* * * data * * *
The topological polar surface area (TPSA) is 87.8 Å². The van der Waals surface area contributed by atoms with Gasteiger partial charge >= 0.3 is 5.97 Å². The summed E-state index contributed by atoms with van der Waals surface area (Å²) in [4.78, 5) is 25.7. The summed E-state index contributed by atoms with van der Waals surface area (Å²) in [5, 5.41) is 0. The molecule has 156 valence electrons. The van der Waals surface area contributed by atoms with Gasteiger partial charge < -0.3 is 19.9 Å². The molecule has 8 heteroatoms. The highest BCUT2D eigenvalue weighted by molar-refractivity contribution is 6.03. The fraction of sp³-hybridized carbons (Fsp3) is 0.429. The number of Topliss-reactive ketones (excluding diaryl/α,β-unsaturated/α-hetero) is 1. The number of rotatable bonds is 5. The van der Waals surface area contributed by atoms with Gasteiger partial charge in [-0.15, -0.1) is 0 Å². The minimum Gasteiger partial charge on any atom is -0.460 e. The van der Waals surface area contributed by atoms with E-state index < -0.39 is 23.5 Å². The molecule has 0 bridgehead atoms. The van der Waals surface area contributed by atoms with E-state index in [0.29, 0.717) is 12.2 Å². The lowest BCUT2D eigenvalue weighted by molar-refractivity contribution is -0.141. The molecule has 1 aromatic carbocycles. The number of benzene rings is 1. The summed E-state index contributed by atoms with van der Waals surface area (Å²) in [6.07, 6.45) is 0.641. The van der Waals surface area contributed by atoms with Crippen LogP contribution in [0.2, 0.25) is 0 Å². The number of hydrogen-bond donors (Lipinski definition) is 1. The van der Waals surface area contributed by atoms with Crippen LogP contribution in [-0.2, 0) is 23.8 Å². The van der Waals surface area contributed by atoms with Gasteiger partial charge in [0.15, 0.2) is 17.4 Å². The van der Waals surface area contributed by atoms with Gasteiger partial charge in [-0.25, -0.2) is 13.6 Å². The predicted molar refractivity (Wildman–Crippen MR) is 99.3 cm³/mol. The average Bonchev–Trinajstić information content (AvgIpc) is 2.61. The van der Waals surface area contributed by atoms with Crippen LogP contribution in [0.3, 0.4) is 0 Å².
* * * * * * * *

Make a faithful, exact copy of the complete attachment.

The topological polar surface area (TPSA) is 87.8 Å². The van der Waals surface area contributed by atoms with Gasteiger partial charge >= 0.3 is 5.97 Å². The summed E-state index contributed by atoms with van der Waals surface area (Å²) in [4.78, 5) is 25.7. The summed E-state index contributed by atoms with van der Waals surface area (Å²) in [5, 5.41) is 0. The molecule has 156 valence electrons. The van der Waals surface area contributed by atoms with Gasteiger partial charge < -0.3 is 19.9 Å². The molecule has 8 heteroatoms. The highest BCUT2D eigenvalue weighted by molar-refractivity contribution is 6.03. The fraction of sp³-hybridized carbons (Fsp3) is 0.429. The number of Topliss-reactive ketones (excluding diaryl/α,β-unsaturated/α-hetero) is 1. The number of rotatable bonds is 5. The van der Waals surface area contributed by atoms with Gasteiger partial charge in [-0.15, -0.1) is 0 Å². The minimum Gasteiger partial charge on any atom is -0.460 e. The van der Waals surface area contributed by atoms with E-state index < -0.39 is 23.5 Å². The molecule has 0 bridgehead atoms. The van der Waals surface area contributed by atoms with E-state index in [0.29, 0.717) is 12.2 Å². The lowest BCUT2D eigenvalue weighted by molar-refractivity contribution is -0.141. The molecule has 1 aromatic carbocycles. The number of benzene rings is 1. The summed E-state index contributed by atoms with van der Waals surface area (Å²) in [6.07, 6.45) is 0.641. The van der Waals surface area contributed by atoms with Crippen LogP contribution in [0.2, 0.25) is 0 Å². The number of hydrogen-bond donors (Lipinski definition) is 1. The van der Waals surface area contributed by atoms with Crippen LogP contribution in [-0.2, 0) is 23.8 Å². The van der Waals surface area contributed by atoms with Gasteiger partial charge in [0.15, 0.2) is 17.4 Å². The van der Waals surface area contributed by atoms with Gasteiger partial charge in [-0.25, -0.2) is 13.6 Å². The predicted molar refractivity (Wildman–Crippen MR) is 99.3 cm³/mol. The average Bonchev–Trinajstić information content (AvgIpc) is 2.61. The van der Waals surface area contributed by atoms with Crippen LogP contribution in [0.3, 0.4) is 0 Å².